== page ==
Questioning The Concept Of Sexuality
In the first place, we need to question the concept of sexuality. We can no longer easily see sexuality as a given and constant nexus of instincts, drives, and desires with automatic effects on individual and social lives. Rather, we need to see the erotic as always and necessarily given meaning only through the social. That means inevitably that to find the sexual, we always need to look for its specific local manifestations and the forces that structure it. Instead of seeking the laws of nature that would explain sexuality as a universal phenomenon, we need to understand the social organizations of sexualities in all their diverse forms. We therefore need to speak not of sexuality but of sexualities, not of sex and society but of sexual cultures. To understand sexual cultures we need to understand the diverse contexts in which meanings are attributed to intimacy and eroticism, and the complex social interactions that shape the erotic cultures of different societies.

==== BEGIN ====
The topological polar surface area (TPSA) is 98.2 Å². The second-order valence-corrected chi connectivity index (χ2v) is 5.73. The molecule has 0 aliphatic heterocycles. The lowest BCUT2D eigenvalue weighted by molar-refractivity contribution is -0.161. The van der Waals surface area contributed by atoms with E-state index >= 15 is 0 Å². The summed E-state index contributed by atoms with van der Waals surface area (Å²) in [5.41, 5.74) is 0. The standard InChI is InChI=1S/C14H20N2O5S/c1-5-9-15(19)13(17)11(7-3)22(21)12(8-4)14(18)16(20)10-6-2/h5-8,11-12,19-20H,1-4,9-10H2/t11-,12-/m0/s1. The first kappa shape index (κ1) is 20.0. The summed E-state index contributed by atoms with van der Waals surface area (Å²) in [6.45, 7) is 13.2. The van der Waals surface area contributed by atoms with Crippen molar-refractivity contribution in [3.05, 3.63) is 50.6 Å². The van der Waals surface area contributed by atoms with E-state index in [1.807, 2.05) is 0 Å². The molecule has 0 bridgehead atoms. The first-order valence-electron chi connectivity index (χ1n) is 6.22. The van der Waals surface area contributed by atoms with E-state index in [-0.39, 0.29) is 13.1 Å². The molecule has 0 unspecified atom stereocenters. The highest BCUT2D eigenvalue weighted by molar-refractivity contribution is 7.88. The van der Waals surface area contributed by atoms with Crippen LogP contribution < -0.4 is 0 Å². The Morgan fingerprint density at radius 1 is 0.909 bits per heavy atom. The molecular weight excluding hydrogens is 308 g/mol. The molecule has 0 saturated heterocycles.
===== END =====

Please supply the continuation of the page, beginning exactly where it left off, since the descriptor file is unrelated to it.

It is important, further, to recognize that sexualities are hierarchically organized—that is, some forms are dominant while others have been made subordinate and marginalized—and are shaped by complex relations of power. The most familiar of these relate to gender, class, age, race, and ethnicity. There has also been an increasing recognition that sexualities in the West at least have been organized into institutionalized forms of heterosexuality, leading to critiques of "compulsory heterosexuality," "heterosexism," the "heterosexual panorama," the "heterosexual assumption," and "heteronormativity"—the phrases vary, but the effort put into these concepts underlines the importance many people give to questioning our assumptions.
Science EncyclopediaScience & Philosophy: Semiotics to SmeltingSexuality - Conceptualizing Sexuality, Questioning The Concept Of Sexuality, Gendering Sexualities, New Subjectivities, Globalization, Conflict Of Values